Dorset people have been singled out for praise and made MBEs in the Queen's Birthday Honours.

As well as paramedic Wayne Ingram who has been made a MBE - while he fights sepsis in hospital - other recipients include farmer and food campaigner George Streatfeild from Bridport made a MBE for his services to the food industry and the local community.

He said: "I was very surprised, but I felt incredibly honoured, really chuffed."

He added: "To have been part of the food movement over the last 30 years, moving from eating for fuel to eating for enjoyment and the quality of the food - to be part of that evolution has been a real honour and great fun.

"Bridport is an amazing town so to have been a part of the Bridport community for as long as I have has been fantastic, I'm very privileged."

Staff Sergeant Jamie Barrett of the Royal Armoured Corps in Bovington who has been made a MBE for his work in engaging with communities and for his charity work.

Between 2018 and 2020, S/Sgt Barrett, 40, organised the attendance of his engagement team at more than 100 events across the country to engage with the community and explain about the role of the army and of the armoured corps.

In his own time, he does charity work, particularly for homeless and wounded veterans.

He said: "I’m overwhelmed at the thought of receiving this honour as I had never even dreamt this would be something that would happen to me. It also fills me with pride that my work and drive is recognised and rewarded. It feels surreal."

Another MBE is Alison Dorothy Hughes, 48, from Iwerne Minster, recognised for her services to tennis. Ms Hughes is one of two active British Gold Badge tennis umpires on the international circuit.

The most senior female tennis umpire in the country, Ms Hughes has officiated 21 women’s Grand Slam singles finals and one men’s final.

She said: "I am not a hundred per cent sure how the nomination came about to be honest, I was very honoured to receive one.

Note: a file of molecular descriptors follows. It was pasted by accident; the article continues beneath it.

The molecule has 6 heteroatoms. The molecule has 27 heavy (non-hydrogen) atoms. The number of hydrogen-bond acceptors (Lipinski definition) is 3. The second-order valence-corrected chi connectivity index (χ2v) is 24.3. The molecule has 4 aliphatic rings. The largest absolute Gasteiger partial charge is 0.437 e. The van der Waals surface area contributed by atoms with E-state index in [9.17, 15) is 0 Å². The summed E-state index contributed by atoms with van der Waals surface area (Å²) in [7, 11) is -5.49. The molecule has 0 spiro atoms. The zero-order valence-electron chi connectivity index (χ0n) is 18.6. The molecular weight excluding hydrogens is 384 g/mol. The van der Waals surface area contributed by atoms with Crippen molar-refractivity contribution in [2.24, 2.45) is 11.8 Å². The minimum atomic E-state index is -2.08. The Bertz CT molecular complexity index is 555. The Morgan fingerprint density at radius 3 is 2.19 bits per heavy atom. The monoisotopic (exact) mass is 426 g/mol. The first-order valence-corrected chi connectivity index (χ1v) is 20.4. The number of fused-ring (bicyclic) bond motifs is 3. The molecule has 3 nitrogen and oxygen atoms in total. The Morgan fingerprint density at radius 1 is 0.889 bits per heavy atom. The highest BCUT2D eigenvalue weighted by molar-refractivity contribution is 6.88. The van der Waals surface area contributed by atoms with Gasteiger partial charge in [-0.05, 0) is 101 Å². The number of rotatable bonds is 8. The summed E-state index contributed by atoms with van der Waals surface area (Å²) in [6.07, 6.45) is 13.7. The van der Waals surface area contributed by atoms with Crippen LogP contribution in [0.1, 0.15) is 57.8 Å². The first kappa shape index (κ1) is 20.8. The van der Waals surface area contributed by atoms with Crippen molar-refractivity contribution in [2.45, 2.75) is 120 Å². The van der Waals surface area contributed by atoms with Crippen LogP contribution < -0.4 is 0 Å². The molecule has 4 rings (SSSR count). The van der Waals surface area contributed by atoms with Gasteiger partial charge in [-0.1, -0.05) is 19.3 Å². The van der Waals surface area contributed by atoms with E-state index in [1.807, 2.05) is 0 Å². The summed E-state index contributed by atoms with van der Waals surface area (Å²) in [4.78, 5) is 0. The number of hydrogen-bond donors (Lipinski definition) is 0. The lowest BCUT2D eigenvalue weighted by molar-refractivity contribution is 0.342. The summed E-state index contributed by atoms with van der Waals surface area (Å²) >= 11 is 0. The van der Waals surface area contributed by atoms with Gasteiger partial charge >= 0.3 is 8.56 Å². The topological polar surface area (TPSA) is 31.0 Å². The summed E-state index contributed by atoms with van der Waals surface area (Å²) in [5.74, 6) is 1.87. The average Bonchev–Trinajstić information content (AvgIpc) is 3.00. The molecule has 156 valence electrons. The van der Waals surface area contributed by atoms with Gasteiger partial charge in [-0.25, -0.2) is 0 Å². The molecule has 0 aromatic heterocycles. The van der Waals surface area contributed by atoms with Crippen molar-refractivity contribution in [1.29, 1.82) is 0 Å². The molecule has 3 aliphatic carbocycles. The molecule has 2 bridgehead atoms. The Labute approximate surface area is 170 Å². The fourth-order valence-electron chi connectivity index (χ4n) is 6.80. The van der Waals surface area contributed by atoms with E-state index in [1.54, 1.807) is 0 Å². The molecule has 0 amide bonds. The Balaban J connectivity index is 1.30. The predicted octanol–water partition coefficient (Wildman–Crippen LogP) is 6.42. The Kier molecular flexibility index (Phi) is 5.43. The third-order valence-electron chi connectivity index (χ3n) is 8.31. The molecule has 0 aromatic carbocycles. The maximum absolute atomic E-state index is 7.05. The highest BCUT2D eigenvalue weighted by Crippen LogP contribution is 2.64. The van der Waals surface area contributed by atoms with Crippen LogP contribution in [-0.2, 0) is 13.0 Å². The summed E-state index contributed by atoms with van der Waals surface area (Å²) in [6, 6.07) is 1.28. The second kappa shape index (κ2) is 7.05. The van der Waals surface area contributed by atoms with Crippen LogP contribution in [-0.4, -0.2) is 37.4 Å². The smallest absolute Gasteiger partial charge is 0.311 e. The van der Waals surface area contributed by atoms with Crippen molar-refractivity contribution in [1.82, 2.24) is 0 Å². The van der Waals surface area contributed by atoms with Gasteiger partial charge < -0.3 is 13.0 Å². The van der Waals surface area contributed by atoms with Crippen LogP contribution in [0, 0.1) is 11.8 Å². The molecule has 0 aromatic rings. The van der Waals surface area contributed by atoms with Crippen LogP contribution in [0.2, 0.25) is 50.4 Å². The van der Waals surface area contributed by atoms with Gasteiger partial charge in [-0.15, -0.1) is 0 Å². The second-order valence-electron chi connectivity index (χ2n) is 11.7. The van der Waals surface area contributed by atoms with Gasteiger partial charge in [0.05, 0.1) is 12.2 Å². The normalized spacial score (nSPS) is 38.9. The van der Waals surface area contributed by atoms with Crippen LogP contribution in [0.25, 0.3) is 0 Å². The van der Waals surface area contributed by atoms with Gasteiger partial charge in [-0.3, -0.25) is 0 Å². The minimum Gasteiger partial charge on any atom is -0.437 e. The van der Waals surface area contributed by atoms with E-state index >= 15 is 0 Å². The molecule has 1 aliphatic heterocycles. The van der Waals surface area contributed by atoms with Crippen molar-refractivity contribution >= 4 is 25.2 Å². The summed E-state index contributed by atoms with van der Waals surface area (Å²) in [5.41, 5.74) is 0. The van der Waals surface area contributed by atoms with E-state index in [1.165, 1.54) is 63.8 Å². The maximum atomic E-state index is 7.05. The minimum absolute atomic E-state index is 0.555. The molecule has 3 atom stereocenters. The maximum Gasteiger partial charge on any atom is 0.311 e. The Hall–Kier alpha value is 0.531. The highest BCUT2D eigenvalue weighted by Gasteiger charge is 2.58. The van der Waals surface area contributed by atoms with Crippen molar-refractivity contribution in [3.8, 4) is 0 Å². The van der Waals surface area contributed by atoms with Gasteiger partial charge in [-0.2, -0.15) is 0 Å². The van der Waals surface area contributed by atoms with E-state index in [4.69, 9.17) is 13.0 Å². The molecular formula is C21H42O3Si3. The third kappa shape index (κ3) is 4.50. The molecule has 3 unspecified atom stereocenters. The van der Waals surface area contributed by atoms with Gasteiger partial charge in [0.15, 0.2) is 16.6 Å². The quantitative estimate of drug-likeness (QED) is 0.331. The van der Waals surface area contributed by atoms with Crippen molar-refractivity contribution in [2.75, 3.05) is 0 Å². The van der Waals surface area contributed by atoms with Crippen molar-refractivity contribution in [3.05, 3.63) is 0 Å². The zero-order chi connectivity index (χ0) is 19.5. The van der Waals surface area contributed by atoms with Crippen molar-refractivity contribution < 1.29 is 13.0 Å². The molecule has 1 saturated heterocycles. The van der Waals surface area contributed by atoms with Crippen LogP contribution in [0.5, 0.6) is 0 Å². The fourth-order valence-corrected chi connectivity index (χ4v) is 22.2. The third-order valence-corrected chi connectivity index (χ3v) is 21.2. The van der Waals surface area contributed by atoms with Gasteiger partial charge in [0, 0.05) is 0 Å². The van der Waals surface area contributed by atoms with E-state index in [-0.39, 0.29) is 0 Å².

"I have been involved in tennis since officiating my first Wimbledon in 1993 as a line umpire and started to travel internationally in 1997.

"I got the bug and I have been part of the ITF grand slam team since 2006."

She added: "The MBE is a real honour, I love my job, I’m very proud of what I do."

Meanwhile, Henry Faure Walker, CEO of Newsquest Media Group - the local media group which owns the Dorset Echo - and Chairman of the News Media Association has been awarded an MBE.

The honour has been given for services to regional news journalism and charity.

Mr Faure Walker has been CEO of Newsquest, since 2014 and has worked in local news publishing for almost 20 years, having previously been Digital Director for Johnston Press and General Manager of The Scotsman Publications. He is also Chairman of the News Media Association, the industry body representing national and local news publishers.

He said: “It’s an absolute honour to receive this award but the real recognition should go to the amazing people that work in local news publishing across the UK. It is their news brands that not only provide their communities with essential trusted news but also provide such valuable support in championing charities and promoting local businesses.”

Newsquest publishes more than 150 local news brands across the UK and reaches over 40 million online users per month.